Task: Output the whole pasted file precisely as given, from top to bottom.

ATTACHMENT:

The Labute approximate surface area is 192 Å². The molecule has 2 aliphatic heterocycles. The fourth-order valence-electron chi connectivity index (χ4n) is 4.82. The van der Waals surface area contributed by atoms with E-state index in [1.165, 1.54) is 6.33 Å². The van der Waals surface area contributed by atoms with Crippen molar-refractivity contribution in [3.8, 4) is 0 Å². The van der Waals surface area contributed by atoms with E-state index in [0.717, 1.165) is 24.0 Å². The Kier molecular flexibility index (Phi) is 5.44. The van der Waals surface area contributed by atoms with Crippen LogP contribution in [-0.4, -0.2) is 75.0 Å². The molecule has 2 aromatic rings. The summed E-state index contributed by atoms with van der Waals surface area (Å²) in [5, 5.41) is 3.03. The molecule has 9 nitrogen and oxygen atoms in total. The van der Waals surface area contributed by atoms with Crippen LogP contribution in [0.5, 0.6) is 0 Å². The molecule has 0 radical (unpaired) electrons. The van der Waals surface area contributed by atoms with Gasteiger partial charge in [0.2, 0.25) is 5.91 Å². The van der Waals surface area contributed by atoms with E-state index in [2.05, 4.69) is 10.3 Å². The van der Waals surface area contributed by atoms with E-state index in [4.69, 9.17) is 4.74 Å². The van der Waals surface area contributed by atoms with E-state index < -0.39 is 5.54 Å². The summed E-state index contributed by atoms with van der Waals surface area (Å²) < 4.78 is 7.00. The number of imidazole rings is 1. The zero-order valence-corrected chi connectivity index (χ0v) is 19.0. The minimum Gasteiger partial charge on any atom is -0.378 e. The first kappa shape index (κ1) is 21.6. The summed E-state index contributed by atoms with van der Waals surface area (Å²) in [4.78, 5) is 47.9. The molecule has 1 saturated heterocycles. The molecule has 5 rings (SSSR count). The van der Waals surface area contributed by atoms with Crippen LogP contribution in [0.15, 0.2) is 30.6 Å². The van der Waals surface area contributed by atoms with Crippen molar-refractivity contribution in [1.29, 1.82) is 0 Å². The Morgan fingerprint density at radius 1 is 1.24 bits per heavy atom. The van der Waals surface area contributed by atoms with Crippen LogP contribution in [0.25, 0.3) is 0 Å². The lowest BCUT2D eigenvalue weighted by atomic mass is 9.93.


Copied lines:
The Labute approximate surface area is 192 Å². The molecule has 2 aliphatic heterocycles. The fourth-order valence-electron chi connectivity index (χ4n) is 4.82. The van der Waals surface area contributed by atoms with E-state index in [1.165, 1.54) is 6.33 Å². The van der Waals surface area contributed by atoms with Crippen molar-refractivity contribution in [3.8, 4) is 0 Å². The van der Waals surface area contributed by atoms with E-state index in [0.717, 1.165) is 24.0 Å². The Kier molecular flexibility index (Phi) is 5.44. The van der Waals surface area contributed by atoms with Crippen LogP contribution in [-0.4, -0.2) is 75.0 Å². The molecule has 2 aromatic rings. The summed E-state index contributed by atoms with van der Waals surface area (Å²) in [5, 5.41) is 3.03. The molecule has 9 nitrogen and oxygen atoms in total. The van der Waals surface area contributed by atoms with Crippen LogP contribution in [0.5, 0.6) is 0 Å². The molecule has 0 radical (unpaired) electrons. The van der Waals surface area contributed by atoms with Gasteiger partial charge in [0.2, 0.25) is 5.91 Å². The van der Waals surface area contributed by atoms with E-state index in [2.05, 4.69) is 10.3 Å². The van der Waals surface area contributed by atoms with E-state index in [4.69, 9.17) is 4.74 Å². The van der Waals surface area contributed by atoms with E-state index < -0.39 is 5.54 Å². The summed E-state index contributed by atoms with van der Waals surface area (Å²) < 4.78 is 7.00. The number of imidazole rings is 1. The zero-order valence-corrected chi connectivity index (χ0v) is 19.0. The minimum Gasteiger partial charge on any atom is -0.378 e. The first kappa shape index (κ1) is 21.6. The summed E-state index contributed by atoms with van der Waals surface area (Å²) in [4.78, 5) is 47.9. The molecule has 1 saturated heterocycles. The molecule has 5 rings (SSSR count). The van der Waals surface area contributed by atoms with Crippen LogP contribution in [0.15, 0.2) is 30.6 Å². The van der Waals surface area contributed by atoms with Crippen molar-refractivity contribution in [1.29, 1.82) is 0 Å². The Morgan fingerprint density at radius 1 is 1.24 bits per heavy atom. The van der Waals surface area contributed by atoms with Crippen LogP contribution in [0.25, 0.3) is 0 Å². The lowest BCUT2D eigenvalue weighted by atomic mass is 9.93.